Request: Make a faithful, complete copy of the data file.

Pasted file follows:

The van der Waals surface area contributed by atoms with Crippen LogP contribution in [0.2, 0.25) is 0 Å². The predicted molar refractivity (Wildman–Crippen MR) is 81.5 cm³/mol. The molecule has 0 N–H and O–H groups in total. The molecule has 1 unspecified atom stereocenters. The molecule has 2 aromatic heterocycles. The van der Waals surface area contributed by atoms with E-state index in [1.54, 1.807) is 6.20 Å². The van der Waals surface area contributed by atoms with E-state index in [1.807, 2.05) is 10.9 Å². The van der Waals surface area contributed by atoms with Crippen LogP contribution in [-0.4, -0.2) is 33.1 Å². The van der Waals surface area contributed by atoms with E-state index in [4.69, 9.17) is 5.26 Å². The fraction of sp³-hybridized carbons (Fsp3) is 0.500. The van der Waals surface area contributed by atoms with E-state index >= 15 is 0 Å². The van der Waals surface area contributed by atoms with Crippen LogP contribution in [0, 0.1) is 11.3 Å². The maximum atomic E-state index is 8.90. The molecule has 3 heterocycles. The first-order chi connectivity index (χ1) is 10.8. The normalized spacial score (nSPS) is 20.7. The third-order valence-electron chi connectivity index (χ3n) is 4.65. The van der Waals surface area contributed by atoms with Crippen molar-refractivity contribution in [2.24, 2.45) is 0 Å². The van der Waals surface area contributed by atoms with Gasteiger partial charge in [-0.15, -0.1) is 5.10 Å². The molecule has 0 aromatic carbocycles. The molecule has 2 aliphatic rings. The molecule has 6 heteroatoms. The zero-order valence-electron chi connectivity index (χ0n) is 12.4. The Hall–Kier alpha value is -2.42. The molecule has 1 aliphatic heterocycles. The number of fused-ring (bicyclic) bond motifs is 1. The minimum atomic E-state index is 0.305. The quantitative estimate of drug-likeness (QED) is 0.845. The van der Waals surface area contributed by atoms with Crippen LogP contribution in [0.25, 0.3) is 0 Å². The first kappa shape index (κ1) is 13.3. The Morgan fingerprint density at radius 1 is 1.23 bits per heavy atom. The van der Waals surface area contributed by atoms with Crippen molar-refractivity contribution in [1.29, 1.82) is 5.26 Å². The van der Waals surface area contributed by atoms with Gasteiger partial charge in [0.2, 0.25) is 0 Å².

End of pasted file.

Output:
The van der Waals surface area contributed by atoms with Crippen LogP contribution in [0.2, 0.25) is 0 Å². The predicted molar refractivity (Wildman–Crippen MR) is 81.5 cm³/mol. The molecule has 0 N–H and O–H groups in total. The molecule has 1 unspecified atom stereocenters. The molecule has 2 aromatic heterocycles. The van der Waals surface area contributed by atoms with E-state index in [1.54, 1.807) is 6.20 Å². The van der Waals surface area contributed by atoms with E-state index in [1.807, 2.05) is 10.9 Å². The van der Waals surface area contributed by atoms with Crippen LogP contribution in [-0.4, -0.2) is 33.1 Å². The van der Waals surface area contributed by atoms with E-state index in [4.69, 9.17) is 5.26 Å². The fraction of sp³-hybridized carbons (Fsp3) is 0.500. The van der Waals surface area contributed by atoms with E-state index >= 15 is 0 Å². The van der Waals surface area contributed by atoms with Crippen LogP contribution in [0, 0.1) is 11.3 Å². The maximum atomic E-state index is 8.90. The molecule has 3 heterocycles. The first-order chi connectivity index (χ1) is 10.8. The normalized spacial score (nSPS) is 20.7. The third-order valence-electron chi connectivity index (χ3n) is 4.65. The van der Waals surface area contributed by atoms with Crippen molar-refractivity contribution in [2.24, 2.45) is 0 Å². The van der Waals surface area contributed by atoms with Gasteiger partial charge in [-0.15, -0.1) is 5.10 Å². The molecule has 0 aromatic carbocycles. The molecule has 2 aliphatic rings. The molecule has 6 heteroatoms. The zero-order valence-electron chi connectivity index (χ0n) is 12.4. The Hall–Kier alpha value is -2.42. The molecule has 1 aliphatic heterocycles. The number of fused-ring (bicyclic) bond motifs is 1. The minimum atomic E-state index is 0.305. The quantitative estimate of drug-likeness (QED) is 0.845. The van der Waals surface area contributed by atoms with Crippen LogP contribution in [0.25, 0.3) is 0 Å². The first kappa shape index (κ1) is 13.3. The Morgan fingerprint density at radius 1 is 1.23 bits per heavy atom. The van der Waals surface area contributed by atoms with Crippen molar-refractivity contribution in [1.29, 1.82) is 5.26 Å². The van der Waals surface area contributed by atoms with Gasteiger partial charge in [0.2, 0.25) is 0 Å².